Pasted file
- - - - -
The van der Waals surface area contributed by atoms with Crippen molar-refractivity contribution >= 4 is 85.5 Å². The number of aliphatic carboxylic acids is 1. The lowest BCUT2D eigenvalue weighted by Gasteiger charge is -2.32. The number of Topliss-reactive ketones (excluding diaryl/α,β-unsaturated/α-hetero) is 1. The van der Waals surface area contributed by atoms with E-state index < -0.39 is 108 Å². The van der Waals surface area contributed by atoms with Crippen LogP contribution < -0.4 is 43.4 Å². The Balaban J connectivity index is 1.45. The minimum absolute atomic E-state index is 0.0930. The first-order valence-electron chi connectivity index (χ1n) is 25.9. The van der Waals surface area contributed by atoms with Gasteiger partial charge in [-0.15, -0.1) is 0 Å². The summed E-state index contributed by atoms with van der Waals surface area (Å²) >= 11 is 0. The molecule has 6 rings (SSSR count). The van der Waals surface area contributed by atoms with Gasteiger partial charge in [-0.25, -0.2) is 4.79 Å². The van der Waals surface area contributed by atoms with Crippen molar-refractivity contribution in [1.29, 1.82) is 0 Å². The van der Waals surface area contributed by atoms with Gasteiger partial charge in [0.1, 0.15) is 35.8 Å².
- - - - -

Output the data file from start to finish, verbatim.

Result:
The van der Waals surface area contributed by atoms with Crippen molar-refractivity contribution >= 4 is 85.5 Å². The number of aliphatic carboxylic acids is 1. The lowest BCUT2D eigenvalue weighted by Gasteiger charge is -2.32. The number of Topliss-reactive ketones (excluding diaryl/α,β-unsaturated/α-hetero) is 1. The van der Waals surface area contributed by atoms with E-state index < -0.39 is 108 Å². The van der Waals surface area contributed by atoms with Crippen LogP contribution < -0.4 is 43.4 Å². The Balaban J connectivity index is 1.45. The minimum absolute atomic E-state index is 0.0930. The first-order valence-electron chi connectivity index (χ1n) is 25.9. The van der Waals surface area contributed by atoms with Gasteiger partial charge in [-0.15, -0.1) is 0 Å². The summed E-state index contributed by atoms with van der Waals surface area (Å²) >= 11 is 0. The molecule has 6 rings (SSSR count). The van der Waals surface area contributed by atoms with Gasteiger partial charge in [-0.25, -0.2) is 4.79 Å². The van der Waals surface area contributed by atoms with Crippen molar-refractivity contribution in [1.29, 1.82) is 0 Å². The van der Waals surface area contributed by atoms with Gasteiger partial charge in [0.1, 0.15) is 35.8 Å².